If you didn't win but still want to get one, go here to purchase.  It really is a great product!

Friday, October 26, 2012

A Change in the Seasons of Weather and Life

If you haven't already entered the Roo Sport giveaway...check it out here!

I always like a cold snap and even a little snow in October.  It is a gentle reminder that the sunny, bright  days of fall are not going to last forever and winter is coming.  And I've been looking forward to getting out on the trail when it snows to see what it looked like.  So this week before it snowed at the house (which it has now) it snowed in the mountains and it got pretty low so I decided to go check it out.

Even though the leaves are fading, the colors are still gorgeous.

On the plus side the lower part of the creek now had water running in it again.  I love the peaceful sound of running water, especially when it runs over rocks and logs and such.

We've been blessed with an extended fall it seems this year and I'm trying to soak it all in.

The leaves cushioned the trail's hard bits and though they're not crunchy because they were so wet, they were a joy to run on top of. 

It was about 1,000 ft. up to get to the snow.  I figured it would be before the 2 mile mark which was where I was planning on turning around.

Signs of snow started to appear along the sides of the trail.

These next two photos are my favorite and had me thinking for the rest of the day.  They show beautifully the transition of fall to winter.  A changing of the guard.  At first I just thought about how much I love living in a place where there are four distinct seasons.  Just when I get tired of the extreme heat of summer, fall comes to bring relief.  When I'm tired of the snow, the buds on the trees signify that a bright change is on it's way.  And I like this little warning of snow that change is again in the air.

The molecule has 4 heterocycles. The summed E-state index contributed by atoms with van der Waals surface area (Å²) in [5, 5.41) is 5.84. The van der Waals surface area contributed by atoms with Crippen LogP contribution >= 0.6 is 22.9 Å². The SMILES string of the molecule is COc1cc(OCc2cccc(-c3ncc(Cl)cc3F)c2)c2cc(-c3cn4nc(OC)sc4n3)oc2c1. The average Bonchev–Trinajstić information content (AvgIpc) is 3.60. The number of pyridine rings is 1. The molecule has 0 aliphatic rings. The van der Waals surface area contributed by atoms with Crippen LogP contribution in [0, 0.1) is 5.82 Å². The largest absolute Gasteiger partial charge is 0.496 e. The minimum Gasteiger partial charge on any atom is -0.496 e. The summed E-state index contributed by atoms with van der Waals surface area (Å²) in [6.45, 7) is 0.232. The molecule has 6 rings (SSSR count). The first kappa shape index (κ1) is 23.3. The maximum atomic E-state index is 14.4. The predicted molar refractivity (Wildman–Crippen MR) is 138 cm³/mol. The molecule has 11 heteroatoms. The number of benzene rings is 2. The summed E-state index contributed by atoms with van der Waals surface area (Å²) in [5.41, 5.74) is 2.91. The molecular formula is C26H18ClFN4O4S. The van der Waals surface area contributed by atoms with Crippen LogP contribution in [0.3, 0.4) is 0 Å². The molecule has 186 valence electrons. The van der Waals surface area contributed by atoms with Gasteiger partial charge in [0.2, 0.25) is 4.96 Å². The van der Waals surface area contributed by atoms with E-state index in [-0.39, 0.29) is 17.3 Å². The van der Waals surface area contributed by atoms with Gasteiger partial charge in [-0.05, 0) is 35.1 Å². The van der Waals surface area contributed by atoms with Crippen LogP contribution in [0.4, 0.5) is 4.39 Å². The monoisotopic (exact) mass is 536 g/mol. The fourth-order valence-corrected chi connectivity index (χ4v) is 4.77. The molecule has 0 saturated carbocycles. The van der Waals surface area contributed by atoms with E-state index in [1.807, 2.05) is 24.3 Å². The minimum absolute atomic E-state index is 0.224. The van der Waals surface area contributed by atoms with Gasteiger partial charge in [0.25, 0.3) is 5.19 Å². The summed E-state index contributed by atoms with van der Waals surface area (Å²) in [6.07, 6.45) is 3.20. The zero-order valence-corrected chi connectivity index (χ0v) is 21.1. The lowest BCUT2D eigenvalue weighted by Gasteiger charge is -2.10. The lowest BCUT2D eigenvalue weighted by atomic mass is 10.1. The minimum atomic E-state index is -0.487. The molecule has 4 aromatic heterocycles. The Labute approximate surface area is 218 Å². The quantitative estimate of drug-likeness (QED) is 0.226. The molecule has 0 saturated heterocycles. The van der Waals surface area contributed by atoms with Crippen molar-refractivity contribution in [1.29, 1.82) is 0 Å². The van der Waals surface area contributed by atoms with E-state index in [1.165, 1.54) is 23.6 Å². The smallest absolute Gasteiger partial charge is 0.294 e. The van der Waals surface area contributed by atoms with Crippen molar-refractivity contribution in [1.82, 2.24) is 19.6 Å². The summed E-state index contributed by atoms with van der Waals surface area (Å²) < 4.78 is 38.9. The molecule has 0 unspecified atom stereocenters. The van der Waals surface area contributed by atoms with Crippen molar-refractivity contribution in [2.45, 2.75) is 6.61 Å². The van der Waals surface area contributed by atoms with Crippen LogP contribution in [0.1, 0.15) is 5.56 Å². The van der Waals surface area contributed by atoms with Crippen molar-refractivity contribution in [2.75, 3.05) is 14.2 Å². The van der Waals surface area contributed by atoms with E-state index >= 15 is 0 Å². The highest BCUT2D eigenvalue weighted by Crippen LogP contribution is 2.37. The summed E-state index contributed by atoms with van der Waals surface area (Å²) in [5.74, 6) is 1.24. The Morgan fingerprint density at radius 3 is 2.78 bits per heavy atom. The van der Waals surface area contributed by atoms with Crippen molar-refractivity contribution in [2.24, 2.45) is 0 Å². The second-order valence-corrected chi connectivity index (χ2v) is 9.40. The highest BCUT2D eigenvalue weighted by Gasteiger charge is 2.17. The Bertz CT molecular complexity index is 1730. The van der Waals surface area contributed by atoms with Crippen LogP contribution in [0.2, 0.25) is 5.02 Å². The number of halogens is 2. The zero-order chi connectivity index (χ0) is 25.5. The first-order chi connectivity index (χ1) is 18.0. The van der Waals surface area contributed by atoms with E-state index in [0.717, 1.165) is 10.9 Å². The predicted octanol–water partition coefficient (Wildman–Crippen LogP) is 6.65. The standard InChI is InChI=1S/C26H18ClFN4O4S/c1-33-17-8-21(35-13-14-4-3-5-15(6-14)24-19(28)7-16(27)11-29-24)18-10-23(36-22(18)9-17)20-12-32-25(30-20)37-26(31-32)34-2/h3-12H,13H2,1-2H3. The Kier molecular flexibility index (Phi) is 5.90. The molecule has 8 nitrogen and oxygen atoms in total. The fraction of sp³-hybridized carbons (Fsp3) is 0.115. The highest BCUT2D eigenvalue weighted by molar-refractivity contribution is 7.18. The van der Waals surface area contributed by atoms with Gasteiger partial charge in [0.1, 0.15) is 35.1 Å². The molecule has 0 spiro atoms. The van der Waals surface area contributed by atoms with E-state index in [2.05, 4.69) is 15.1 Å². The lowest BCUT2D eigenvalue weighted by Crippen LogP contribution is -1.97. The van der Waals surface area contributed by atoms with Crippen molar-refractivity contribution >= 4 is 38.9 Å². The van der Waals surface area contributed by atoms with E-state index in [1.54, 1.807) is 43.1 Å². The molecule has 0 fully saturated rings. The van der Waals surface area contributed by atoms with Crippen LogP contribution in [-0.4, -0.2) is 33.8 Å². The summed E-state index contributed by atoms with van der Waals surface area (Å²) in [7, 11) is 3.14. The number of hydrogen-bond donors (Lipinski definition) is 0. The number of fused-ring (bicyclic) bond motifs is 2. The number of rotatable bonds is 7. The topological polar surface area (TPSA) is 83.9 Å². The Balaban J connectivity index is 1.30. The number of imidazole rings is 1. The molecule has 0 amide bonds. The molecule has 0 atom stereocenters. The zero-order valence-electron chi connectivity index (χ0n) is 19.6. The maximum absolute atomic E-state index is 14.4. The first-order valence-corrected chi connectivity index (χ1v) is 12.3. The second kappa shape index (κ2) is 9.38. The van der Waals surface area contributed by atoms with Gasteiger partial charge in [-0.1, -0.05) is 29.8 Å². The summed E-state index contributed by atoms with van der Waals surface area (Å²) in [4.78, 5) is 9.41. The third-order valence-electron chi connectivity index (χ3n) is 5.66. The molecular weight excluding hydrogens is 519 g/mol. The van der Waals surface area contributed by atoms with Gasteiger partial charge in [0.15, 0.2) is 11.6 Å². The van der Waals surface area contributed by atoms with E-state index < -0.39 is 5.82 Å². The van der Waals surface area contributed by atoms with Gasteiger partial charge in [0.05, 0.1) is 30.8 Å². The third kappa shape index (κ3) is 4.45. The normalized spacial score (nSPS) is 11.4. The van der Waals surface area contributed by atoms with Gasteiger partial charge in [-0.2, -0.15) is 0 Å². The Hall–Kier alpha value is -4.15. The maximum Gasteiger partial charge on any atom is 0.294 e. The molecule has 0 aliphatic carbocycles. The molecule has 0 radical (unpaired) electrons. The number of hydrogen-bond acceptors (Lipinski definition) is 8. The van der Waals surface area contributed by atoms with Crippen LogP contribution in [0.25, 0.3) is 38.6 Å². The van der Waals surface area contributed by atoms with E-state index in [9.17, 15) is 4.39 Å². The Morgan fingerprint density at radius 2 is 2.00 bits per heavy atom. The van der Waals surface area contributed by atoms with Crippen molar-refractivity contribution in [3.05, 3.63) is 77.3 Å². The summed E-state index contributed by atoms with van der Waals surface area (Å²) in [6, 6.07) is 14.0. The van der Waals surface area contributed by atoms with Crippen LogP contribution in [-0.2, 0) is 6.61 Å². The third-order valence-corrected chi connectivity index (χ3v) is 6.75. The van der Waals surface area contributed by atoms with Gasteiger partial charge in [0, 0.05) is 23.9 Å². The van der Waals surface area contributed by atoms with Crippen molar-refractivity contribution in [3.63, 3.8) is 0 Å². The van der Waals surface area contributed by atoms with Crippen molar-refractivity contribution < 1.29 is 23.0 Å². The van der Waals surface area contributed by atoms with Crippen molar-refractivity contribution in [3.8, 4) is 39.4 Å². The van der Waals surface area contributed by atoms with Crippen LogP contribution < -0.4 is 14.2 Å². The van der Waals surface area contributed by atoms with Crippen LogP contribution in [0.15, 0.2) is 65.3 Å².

I ran for a while in the snow, smiling and enjoying the peaceful quiet that seems to come with the snow.  It's as if it insulates the world for a time.  There were still birds chirping and small animals hurrying to get out of my way, but it was silent, alone and peaceful.  At the turnaround spot I stopped for a couple of minutes and closed my eyes and just listened.  It was almost magical.

This was another favorite spot where the tiniest breeze caused the snow in the trees to lose a bit of their dusting and it swirled through the air all around me.  Like I said, magical.

The sun peeking through the clouds was definitely another highlight.
On the way back down I couldn't help but think about seasons in our lives.  I'm in a really great season of life right now.  But like that part in the trail, I can catch a glimpse of another season just ahead.  My kids are still all at home.  They're all pretty independent.  They all sleep through the night.  They're all potty trained.  They're all in school.  Soon another season will come that will include letting go.  Not as much control, grandkids (although I know that one's a ways off ;) )  and expanding our family with in-laws.  While I'm sure that season will be great too, I'm just really trying to enjoy the awesome season that I am in right now.  Running really teaches me unexpected lessons and makes me think about things in a different light.  And it never ceases to amaze me either.  If someone would have told me even 10 years ago that I would be seeking out snow to run in, I would have called them crazy.  But here I am and loving every second of it.

Any lessons you want to share with me you've learned or thought about while running?